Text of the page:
My first job was the most enjoyable, my current job is probably my next fave, one company was ... interesting ... shall we say, and the other jobs sucked. That's probably a fairly typical distribution. The worst jobs were the ones that involved lots of FDA regulations for GMP and GLP work (any time you venture out of basic research you risk getting sucked into the GXP vortex). No flexibility, no room for improvisation, everything is completely nailed down and it destroys your brain and kills your soul. The problem is, the hardest jobs to find are the ones in basic research, so if you leave academia you'll undoubtedly wind up under the yoke of the GXPs at some point. It's an occupational hazard but after being trained so intensively to think for yourself, it really hurts to unplug your brain and become a paper-pushing automaton.

A typical work day for me currently runs from 7 or 8 to 4:30, although most people come in later and leave later. I currently spend about half my time at the bench, although it's ranged from 0 - 80% at other jobs. I have supervised anywhere from 0 - 4 RAs but 1 or 2 is most typical. I'm a bit unusual for doing so much of my own bench work: most PhDs with a few years' seniority have RAs do the wet work and the PhDs plan experiments and analyze the data. I fight to stay at the bench because I enjoy it and also because I want to remain intimately acquainted with the limitations of my analytical methods and instruments, and the potential artifacts involved. Nevertheless, this is a somewhat career-limiting philosophy, so apply with caution: Management doesn't like to see expensive PhDs piddling around with pipettors, and a threadbare lab coat with blown-out elbows just doesn't project that image of "leadership".

Working with others: I generally have my own project/s, with or without RAs to help, but I usually interact extensively with other employees. Especially at small companies, everyone's projects intersect somewhere and you rely heavily on others for their specialized skills and equipment. Currently I produce samples for the mass spectrometrists, who rely on me to grok their requirements and make samples they can actually use. A good company has an internal pipeline in which samples flow from one group to the next, and data flows in all directions.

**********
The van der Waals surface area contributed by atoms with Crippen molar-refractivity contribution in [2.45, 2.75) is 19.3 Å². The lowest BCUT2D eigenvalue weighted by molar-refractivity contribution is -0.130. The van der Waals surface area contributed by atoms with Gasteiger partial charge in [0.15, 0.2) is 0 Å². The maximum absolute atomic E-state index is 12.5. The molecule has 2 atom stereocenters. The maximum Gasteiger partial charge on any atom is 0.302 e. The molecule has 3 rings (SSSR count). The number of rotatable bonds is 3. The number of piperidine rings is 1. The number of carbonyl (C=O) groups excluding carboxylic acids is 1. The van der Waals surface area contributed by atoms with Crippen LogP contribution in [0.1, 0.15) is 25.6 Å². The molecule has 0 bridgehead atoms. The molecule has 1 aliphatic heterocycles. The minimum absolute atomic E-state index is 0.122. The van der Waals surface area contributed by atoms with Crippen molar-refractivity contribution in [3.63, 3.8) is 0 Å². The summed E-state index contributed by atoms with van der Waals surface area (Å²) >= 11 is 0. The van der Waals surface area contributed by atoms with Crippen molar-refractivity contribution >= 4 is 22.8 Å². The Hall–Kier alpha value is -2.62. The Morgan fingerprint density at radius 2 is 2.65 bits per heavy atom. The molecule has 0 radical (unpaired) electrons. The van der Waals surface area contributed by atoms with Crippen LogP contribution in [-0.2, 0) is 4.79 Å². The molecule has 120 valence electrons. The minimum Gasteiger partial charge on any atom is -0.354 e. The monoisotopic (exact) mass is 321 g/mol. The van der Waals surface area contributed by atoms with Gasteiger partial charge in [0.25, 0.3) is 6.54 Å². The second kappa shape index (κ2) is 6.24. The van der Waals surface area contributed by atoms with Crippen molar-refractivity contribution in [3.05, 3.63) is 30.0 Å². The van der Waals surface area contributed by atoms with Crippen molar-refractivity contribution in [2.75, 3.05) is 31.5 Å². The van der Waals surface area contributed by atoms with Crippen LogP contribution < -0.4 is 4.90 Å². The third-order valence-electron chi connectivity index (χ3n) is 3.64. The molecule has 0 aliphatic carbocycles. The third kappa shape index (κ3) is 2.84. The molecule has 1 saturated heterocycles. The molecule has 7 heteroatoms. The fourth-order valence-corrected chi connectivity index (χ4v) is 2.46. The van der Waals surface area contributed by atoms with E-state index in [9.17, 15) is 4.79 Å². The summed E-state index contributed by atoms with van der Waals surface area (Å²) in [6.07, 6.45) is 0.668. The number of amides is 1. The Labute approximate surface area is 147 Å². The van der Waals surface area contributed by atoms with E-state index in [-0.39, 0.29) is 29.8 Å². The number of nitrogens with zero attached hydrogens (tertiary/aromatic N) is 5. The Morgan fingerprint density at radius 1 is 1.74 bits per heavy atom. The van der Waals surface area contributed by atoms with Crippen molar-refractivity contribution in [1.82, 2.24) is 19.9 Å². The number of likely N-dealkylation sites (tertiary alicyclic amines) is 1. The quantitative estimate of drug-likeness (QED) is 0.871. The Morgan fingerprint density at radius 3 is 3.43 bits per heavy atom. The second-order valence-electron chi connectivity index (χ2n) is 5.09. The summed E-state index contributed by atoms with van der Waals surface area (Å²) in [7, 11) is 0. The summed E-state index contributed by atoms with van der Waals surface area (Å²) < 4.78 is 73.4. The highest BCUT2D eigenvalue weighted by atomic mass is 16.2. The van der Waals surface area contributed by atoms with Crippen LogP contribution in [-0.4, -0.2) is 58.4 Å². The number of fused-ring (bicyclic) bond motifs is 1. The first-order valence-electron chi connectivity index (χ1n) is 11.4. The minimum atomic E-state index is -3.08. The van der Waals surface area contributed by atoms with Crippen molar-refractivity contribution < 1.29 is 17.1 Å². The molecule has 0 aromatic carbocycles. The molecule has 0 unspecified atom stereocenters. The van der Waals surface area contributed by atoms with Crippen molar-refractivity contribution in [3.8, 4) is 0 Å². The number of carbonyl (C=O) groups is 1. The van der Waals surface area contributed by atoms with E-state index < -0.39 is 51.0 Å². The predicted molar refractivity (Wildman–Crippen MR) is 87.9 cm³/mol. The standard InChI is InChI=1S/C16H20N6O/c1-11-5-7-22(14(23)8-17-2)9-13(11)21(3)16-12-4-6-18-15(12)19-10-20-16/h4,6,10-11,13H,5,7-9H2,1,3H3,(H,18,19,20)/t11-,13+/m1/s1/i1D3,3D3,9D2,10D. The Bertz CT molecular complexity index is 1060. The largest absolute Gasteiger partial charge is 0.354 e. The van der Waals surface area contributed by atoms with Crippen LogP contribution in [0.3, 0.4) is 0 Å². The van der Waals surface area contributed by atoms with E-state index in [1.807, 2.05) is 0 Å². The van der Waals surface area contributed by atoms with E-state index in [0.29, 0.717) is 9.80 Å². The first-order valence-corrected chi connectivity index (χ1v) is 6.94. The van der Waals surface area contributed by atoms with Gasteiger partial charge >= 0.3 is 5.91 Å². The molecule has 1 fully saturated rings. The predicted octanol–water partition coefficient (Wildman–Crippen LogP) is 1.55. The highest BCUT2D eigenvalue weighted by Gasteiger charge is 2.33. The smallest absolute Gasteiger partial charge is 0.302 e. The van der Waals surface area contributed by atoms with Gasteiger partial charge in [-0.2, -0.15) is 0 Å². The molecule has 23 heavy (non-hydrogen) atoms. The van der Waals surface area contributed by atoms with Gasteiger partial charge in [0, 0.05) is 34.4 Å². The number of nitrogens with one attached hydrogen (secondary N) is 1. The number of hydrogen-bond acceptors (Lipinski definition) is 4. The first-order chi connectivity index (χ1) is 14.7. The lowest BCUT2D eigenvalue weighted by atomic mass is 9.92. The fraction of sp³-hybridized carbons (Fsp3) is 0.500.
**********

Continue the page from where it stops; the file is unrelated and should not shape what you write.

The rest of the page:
Travel: maybe one meeting a year if I'm lucky, and nothing international (although the top brass go to those pretty often).

Teaching: nothing official since I'm in industry, although there are lots of enjoyable opportunities for training people in various techniques.

Stress: hell yeah, but name me one job that doesn't. Most of the stress comes from the incessant demands of management to do things faster and get more done in the day, and to somehow take care of all the "housekeeping" (lab notebooks, reports, meetings etc) without actually spending any time on it. After a while you just accept that there will always be this stress, it will never go away because it's human nature, and your choices are either to take it to heart and make yourself sick, or listen gravely to the boss's ranting and then slowly, painfully, shrug it off after the meeting. (It's hard but it gets a little easier as you get older and more cynical. Also having a decent nest egg in the bank helps too.)

Burnout: happens all the time. I know an organic chemist who's now a patent agent, another one who's working in the construction industry, and a molecular biologist who does science presentations to elementary school kids. All 3 have PhDs and I think "there but for the grace of God go I". Too much frustration (part and parcel of research), not enough gratification, and the temptation to chuck it all becomes overwhelming. PhDs are a stubborn bunch almost by definition (you have to be stubborn to finish grad school), but even we throw in the towel occasionally. I haven't peered into the abyss since my brush with the Navy in graduate school, but I don't think I'm ever all that far from the edge. Only the thought of how much blood, sweat and tears (literally! all 3!) my career has cost me has kept me from chucking it on several occasions.

But on a good day I realize that I'm truly one of the lucky ones: I earn a decent salary, my jobs are usually interesting and challenging, my coworkers are wicked smart and funny, and there's really nothing else on earth I'd be better suited for.

Best of luck to you in making your decision, infinityjinx, and may you find what you are truly suited for.

My apologies to any Navy folks who might be reading this thread: I didn't intend the quip in my previous post to imply that joining the Navy is an intrinsically bad idea, just that for me personally it would have been stupid for a whole lot of reasons. Both the Navy and I are better off for my staying in graduate school.
posted by Quietgal at 8:38 PM on December 11, 2007